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Labor Department: Consumer Prices Rising ‘Fastest Pace in Nearly 40 Years’, Core Inflation ‘Hottest in 30 Years’


Santa may not be able to make it to all the good boys and girls this year as wholesale prices have risen to the highest level going back to November 2010.  CNBC reports, “wholesale prices increased at their quickest pace on record in November in the latest sign that the inflation pressures bedeviling the economy are still present, the Labor Department reported Tuesday.”

The Fed will also begin a two-day meeting on Tuesday “with expectations running high that it will remove its economic help more quickly and start raising interest rates around the middle part of 2022.”

Supply chain bottlenecks and surging demand have been the primary drivers of inflation, a change in rhetoric from “fed officials for months had been insisting that inflation was ‘transitory’ and closely tied to Covid pandemic-related factors that eventually would fade” writes CNBC.

“However, in recent days Chairman Jerome Powell and others have indicated that word no longer is appropriate and likely will be dropped form future central bank communications” adds CNBC.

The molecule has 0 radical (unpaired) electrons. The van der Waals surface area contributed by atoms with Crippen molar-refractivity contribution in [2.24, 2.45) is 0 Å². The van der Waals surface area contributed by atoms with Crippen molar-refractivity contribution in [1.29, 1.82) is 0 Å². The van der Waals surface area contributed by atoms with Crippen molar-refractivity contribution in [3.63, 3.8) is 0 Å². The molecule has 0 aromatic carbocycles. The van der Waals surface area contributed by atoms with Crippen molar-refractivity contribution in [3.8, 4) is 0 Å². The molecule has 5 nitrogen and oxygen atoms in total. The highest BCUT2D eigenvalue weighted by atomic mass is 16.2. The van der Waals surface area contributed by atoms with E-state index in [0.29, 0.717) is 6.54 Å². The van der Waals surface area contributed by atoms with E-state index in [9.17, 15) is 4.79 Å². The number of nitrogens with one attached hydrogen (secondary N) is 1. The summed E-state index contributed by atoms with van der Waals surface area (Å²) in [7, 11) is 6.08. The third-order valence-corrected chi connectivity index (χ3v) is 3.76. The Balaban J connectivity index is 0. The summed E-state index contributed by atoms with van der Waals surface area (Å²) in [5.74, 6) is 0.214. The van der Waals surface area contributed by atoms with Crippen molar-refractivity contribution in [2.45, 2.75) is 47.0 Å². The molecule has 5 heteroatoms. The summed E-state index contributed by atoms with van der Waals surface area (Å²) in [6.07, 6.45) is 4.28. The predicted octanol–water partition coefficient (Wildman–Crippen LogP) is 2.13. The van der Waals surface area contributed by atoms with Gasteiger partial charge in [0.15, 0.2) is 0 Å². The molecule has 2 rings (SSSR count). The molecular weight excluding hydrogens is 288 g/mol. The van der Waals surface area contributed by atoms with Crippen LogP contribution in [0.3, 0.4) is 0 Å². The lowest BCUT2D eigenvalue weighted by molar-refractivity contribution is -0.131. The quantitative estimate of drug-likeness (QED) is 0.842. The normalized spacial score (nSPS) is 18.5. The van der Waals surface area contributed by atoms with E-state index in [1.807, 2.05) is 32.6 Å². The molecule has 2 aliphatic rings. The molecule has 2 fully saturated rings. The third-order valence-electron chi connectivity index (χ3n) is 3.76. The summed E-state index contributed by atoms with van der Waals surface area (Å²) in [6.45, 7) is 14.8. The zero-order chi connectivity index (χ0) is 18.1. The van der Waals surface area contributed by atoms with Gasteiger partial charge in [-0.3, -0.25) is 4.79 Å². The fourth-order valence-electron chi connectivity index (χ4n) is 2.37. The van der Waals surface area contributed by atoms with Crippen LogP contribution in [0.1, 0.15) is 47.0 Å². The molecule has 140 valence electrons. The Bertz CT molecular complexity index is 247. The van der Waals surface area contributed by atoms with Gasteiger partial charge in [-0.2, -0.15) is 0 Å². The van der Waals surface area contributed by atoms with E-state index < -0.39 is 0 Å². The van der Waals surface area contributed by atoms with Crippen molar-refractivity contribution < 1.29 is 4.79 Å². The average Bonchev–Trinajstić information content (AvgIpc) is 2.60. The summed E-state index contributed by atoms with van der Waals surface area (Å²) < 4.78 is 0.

CNBC reports on the specifics:

Excluding food, energy and trade services prices rose 0.7% for the month, putting core PPI at 6.9%, also the largest gain on record. Estimates were for respective gains of 0.4% and 7.2%, meaning the monthly gain was faster than estimates but the year-over-year measure was a bit slower.

The Labor Department’s record-keeping for the headline number goes back to November 2010, while the core calculation dates to August 2014.

Those numbers come with headline consumer prices running at their fastest pace in nearly 40 years and core inflation the hottest in about 30 years.

Demand for goods continued to be the bigger driver for producer prices, rising 1.2% for the month, a touch slower than the 1.3% October increase. Final demand services inflation ran at a 0.7% monthly rate, much faster than the 0.2% October rate and a sign that the services side could be catching up in prices after lagging through much of the recovery.